Skip to content

Banner Ad Turned 20

November 25, 2014

ATT Banner Ad

Last month if you had found a time machine and turned the dial back 20 years you would have seen the first set of banner ads. partnered with fourteen companies to try something new and innovative.  If you want to go back in time and see what AT&T did as one of these collaborators and early adopters, look at the top of this posting or go to (don’t worry about feeling nostalgic and setting your video settings to 640×480 first).  Go ahead and click on the banner ad and check out the static text landing page that had 3 hyperlinks, which then buried a couple of pages that were pretty dramatic and jaw dropping for the day).

One of the coolest aspects of their first banner ad was that they tied it in to a video advertising promotion that they had been running both on CD-ROM (as magazine inserts) and on TV.  The campaign was called “You Will” and it featured some of their predictions for what people would be able to do in the future due to technology.  You can see a compilation of these videos here.  It’s worth going through them all.  Video didn’t stream on the internet back then, but the “You Will” tagline tied their messaging and unique content delivery across multiple mediums together for them.

What is ironic about these predictions is that they pretty much nailed all of them, but one.  We may still be waiting for personal medical records, but the prediction they missed was one that was in their own space at the time.  How is it they were able to predict all the others, but not their own?  Quite simply they suffered from a phenomenon known as Innovator’s Dilemma.  Simply put they were too close the problem, could only see the solution in terms of how they would solve it based on their domain knowledge of the day, and they failed to ask the question “How would others do this?”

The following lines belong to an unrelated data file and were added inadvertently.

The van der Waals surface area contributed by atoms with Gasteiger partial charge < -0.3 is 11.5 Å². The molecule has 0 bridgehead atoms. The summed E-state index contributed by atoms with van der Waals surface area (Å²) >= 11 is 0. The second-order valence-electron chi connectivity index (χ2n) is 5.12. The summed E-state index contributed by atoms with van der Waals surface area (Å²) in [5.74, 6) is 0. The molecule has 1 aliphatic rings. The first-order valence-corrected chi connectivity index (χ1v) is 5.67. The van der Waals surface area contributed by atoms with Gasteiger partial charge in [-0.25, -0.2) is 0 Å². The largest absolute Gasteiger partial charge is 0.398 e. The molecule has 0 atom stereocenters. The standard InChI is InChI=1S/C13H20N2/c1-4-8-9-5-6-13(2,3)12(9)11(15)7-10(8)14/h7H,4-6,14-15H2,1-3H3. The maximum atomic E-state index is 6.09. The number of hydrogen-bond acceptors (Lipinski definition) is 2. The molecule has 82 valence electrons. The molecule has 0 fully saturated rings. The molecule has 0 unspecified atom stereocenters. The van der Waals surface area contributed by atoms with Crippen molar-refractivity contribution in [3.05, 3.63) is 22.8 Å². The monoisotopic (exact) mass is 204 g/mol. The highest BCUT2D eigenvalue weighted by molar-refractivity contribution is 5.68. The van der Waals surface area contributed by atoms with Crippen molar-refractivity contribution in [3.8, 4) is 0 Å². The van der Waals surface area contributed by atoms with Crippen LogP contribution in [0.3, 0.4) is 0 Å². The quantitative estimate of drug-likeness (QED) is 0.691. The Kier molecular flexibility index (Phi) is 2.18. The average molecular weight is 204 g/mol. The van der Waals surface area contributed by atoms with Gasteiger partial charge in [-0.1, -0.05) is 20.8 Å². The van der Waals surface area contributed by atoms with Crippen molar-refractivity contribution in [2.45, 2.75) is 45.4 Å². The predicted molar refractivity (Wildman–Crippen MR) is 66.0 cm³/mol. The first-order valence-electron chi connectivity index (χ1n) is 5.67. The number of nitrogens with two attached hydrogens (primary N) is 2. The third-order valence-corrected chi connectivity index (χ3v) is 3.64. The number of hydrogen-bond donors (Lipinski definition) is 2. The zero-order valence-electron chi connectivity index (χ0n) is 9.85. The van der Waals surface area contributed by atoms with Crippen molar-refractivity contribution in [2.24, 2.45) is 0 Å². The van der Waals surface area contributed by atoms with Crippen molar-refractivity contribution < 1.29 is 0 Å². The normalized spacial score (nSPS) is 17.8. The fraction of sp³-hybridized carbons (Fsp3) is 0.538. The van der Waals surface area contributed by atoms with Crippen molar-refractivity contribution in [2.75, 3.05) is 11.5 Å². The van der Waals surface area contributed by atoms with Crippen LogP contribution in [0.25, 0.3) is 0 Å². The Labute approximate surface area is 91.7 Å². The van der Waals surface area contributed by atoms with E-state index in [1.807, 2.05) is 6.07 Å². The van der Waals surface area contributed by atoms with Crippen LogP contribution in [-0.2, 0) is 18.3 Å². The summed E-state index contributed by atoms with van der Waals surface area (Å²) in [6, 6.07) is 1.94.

I’m a big fan of a methodology called “The 6 Qs” when trying to take on an initiative or problem (I’ll explain it in a future post).  Question 5 is “How have others solved this problem?”  All too often many of us think that when it comes time to solve a problem that we have to leverage our own creative juices to find the answer.  Most of us leverage our own experiences within our space, try to leverage how our products work today, and then try to leap to the next logical change or enhancement that would get us to the solution.  Our starting point is often based on where we are standing today vs. from where others are standing.

The truth is that many notable innovations come from what has already been invented.  The reality is that these stem from leveraging a solution in an adjacent space and reapplying it in your own domain in a way that delights your customers.  History is full of examples of people and companies credited with inventing or innovating something really transformative to an industry.  The dirty secret is that if you peel away the layers of the onion you often find they were the ones who saw a solution in an adjacent space and were the first to make the leap as to how to apply it within their own domain.

How will somebody else from an adjacent space out innovate you as you work from where you stand today?

Leave a Comment

Leave a Reply

Fill in your details below or click an icon to log in: Logo

You are commenting using your account. Log Out / Change )

Twitter picture

You are commenting using your Twitter account. Log Out / Change )

Facebook photo

You are commenting using your Facebook account. Log Out / Change )

Google+ photo

You are commenting using your Google+ account. Log Out / Change )

Connecting to %s

%d bloggers like this: